Copyright – Should Fair Dealing be replaced by Fair Use?

The following is an independent research essay analysing whether or not the UK should adopt a general, fair use defence to copyright infringement similar to the one found in US law. It was produced as part of my degree course, although the submitted version varies significantly due to limits on the length. This is the “original” version and contains a detailed look at copyright, its scope, history and purpose, before examining the fair dealing and fair use defences. Sections of the essay will be appearing in stand-alone posts, in (hopefully) a more accessible form.

Copyright – Fair Dealing and Fair Use.pdf (161 kB)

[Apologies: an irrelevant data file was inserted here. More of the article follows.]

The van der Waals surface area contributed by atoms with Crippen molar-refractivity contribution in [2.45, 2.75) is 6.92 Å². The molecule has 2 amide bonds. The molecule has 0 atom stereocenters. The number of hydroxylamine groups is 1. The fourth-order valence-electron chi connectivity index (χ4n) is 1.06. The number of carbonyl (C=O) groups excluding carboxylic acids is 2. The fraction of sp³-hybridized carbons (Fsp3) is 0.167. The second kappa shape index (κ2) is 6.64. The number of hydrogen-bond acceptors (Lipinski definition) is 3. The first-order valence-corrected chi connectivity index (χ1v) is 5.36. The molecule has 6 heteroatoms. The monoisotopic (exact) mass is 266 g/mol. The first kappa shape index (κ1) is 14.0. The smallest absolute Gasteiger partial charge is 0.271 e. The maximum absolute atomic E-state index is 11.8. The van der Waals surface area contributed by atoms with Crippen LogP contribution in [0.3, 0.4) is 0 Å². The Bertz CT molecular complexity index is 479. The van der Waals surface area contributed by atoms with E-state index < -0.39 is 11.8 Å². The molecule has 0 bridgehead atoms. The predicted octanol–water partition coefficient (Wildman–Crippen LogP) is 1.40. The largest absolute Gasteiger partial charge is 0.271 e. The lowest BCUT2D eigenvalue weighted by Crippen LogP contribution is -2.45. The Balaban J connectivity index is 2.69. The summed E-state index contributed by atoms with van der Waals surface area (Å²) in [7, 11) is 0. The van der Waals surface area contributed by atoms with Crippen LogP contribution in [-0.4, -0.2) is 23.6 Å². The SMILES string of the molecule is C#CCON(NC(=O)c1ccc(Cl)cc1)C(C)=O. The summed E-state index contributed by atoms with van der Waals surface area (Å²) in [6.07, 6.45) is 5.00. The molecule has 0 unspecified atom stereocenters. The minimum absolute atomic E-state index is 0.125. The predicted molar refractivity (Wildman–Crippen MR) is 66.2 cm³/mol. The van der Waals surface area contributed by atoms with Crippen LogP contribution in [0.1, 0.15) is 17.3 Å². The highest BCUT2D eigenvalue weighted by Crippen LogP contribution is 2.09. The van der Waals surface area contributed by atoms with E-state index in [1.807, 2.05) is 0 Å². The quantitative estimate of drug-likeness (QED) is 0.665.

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What Makes Something Fair? – A close look at fair dealing

When copyright law was first introduced by the Copyright Act 1710, there were no defences available – is a registered book was copying, it was an infringement. Over the next two hundred years, judicial activism in this area led to a general defence known as “fair use.” The importance of this defence was recognised by Parliament and was included in the 1911 Copyright Act under the new name “fair dealing”.

Today, the fair dealing defences cover three main areas of permitted acts; private study and research, criticism and review, and news reporting. This is an exhaustive list and no other types of use can be covered. These defences are now found in the Copyright, Designs and Patents Act and added to these is an exception for education. While the requirements for each individual area are laid out in the Act, the definition of fairness is not given and so has been developed by the Courts. Read the rest of this entry »